The objective of the present study was to present and discuss implementation strategies and the results of a VTE prophylaxis program for medical and surgical patients admitted to a large general hospital.

Patients and methods

The study was conducted at the Syrian-Lebanese Hospital (Hospital Sírio Libanês, HSL), São Paulo, Brazil, from March 2010 to March 2014. The HSL is a philanthropic open-staff hospital with 450 beds for intensive care, clinical, surgical, and pediatric ward services. It includes a VTE prophylaxis committee composed of physicians, nurses, physical therapists, and pharmacists. An institutional protocol for VTE prophylaxis for hospitalized medical and surgical patients was instituted in August 2009. The study was approved by the Syrian-Lebanese Hospital Ethics and Research Committee (No 1029.341) on April 16, 2015 and an individual informed consent was not required.

During the implementation period in 2010, the following strategies were applied to improve the adherence to the protocol recommendations: 1) scientific meetings, 2) practical training on computerized tools, and 3) admissional and permanent training program for physicians, nurses, and physiotherapists. The main aspects highlighted were the risk factors of thrombosis and chemical and mechanical strategies of prevention and complications. In addition, practical training was conducted by the information technology department staff.

Beginning in March 2010, the data related to VTE prophylaxis and the gradual implementation of the protocol in the various hospital sections were recorded in a computerized database. The protocol was adapted to the hospital’s electronic medical records system, and the doctors and nurses contracted by the hospital were trained in the use of the system and charged with assessing the VTE risk in all patients. Pharmacists, physical therapists, and open-staff physicians participated in continued education activities. This process continued until December 2010, and for the purposes of the current study, this period is called the implementation period. Once the training period ended, the post-implementation period began, lasting from January 2011 to March 2014. The data related to pharmacological and/or mechanical prophylaxis collected from the electronic medical records were used to determine whether the prophylaxis recommendations based on the risk assessment were followed. In addition, the prevalence of VTE as a primary diagnosis at the time of discharge of all hospitalized patients in 2009, ie, before the implementation of the protocol, and throughout the study period was recorded.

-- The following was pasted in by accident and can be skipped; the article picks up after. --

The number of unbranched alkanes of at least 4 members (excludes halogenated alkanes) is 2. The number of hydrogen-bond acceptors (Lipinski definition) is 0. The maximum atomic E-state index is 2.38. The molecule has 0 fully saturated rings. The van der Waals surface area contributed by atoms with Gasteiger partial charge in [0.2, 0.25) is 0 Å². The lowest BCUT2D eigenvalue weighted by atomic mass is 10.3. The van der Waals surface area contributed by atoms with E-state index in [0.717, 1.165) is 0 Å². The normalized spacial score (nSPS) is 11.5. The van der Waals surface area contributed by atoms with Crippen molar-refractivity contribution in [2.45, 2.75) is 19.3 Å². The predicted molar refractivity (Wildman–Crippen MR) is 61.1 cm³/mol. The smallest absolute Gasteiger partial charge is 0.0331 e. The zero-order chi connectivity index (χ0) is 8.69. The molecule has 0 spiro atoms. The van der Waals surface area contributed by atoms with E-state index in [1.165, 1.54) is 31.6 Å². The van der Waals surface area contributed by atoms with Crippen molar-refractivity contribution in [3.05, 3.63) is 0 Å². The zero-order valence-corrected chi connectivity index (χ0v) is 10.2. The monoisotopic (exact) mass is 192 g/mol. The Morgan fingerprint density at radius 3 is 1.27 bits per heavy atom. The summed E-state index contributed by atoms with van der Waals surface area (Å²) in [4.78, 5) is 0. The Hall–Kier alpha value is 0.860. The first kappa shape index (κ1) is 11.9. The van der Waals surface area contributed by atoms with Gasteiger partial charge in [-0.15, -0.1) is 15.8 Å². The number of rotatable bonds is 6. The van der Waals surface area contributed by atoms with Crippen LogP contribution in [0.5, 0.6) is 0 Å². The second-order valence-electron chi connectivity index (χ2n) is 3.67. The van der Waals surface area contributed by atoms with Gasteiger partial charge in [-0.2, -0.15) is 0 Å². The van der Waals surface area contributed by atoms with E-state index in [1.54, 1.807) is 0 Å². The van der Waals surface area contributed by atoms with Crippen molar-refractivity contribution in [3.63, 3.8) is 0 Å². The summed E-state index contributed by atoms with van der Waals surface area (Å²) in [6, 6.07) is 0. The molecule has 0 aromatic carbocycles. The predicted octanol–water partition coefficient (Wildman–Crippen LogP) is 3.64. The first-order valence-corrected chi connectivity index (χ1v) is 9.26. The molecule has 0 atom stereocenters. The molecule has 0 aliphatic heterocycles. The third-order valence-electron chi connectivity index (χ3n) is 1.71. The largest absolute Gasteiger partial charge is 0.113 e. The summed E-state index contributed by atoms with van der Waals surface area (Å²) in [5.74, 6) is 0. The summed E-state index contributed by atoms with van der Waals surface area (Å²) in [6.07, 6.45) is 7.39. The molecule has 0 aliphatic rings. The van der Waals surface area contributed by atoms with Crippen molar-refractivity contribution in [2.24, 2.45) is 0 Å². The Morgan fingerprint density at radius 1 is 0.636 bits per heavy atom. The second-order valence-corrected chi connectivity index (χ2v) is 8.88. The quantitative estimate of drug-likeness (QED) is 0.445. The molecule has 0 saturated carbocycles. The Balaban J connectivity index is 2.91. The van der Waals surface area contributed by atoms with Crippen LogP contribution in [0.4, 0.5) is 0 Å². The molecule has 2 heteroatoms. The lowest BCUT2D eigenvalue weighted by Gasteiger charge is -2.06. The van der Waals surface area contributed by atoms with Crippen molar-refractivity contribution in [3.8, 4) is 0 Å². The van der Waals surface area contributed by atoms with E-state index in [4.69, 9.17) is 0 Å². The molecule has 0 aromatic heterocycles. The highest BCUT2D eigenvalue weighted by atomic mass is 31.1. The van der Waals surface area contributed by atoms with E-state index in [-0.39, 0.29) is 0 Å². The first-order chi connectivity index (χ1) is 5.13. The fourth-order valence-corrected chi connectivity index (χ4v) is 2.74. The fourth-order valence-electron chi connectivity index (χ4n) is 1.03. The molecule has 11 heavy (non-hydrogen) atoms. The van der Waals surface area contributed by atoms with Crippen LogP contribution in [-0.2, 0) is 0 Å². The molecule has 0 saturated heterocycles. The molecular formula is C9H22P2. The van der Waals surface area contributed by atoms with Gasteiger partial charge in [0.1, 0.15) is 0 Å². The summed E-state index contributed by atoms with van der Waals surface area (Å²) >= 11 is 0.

Risk assessment

Considering surgical patients, the risk of VTE depends on the age and the surgery performed, in association with the existing risk factors. For clinical patients, the prophylaxis is indicated to ≥40-year-old patients with mobility reduction and at least one risk factor. Patients younger than 40 years old should have assessed the risk individually. The recommendations adopted at Syrian-Lebanese Hospital followed the 8th Consensus of American College of Chest Physicians Guidelines (8th ACCP).3 The protocol was not modified during the period of this study.

Assessments were performed within the first 24 hours after admission for all hospitalized patients, except for those under palliative care, already using anticoagulants, or presenting VTE. The assessments were performed by the on-call attending physicians in the intensive and semi-intensive care units and by nurses in the wards. The assessment was repeated whenever a patient exhibited changes in their functional status or was transferred to another hospital section. Following each assessment, the system generated a report with recommendations for prophylaxis, which was printed and filed together with the patient’s medical records, to orient the prescribing doctor.

Adherence to the protocol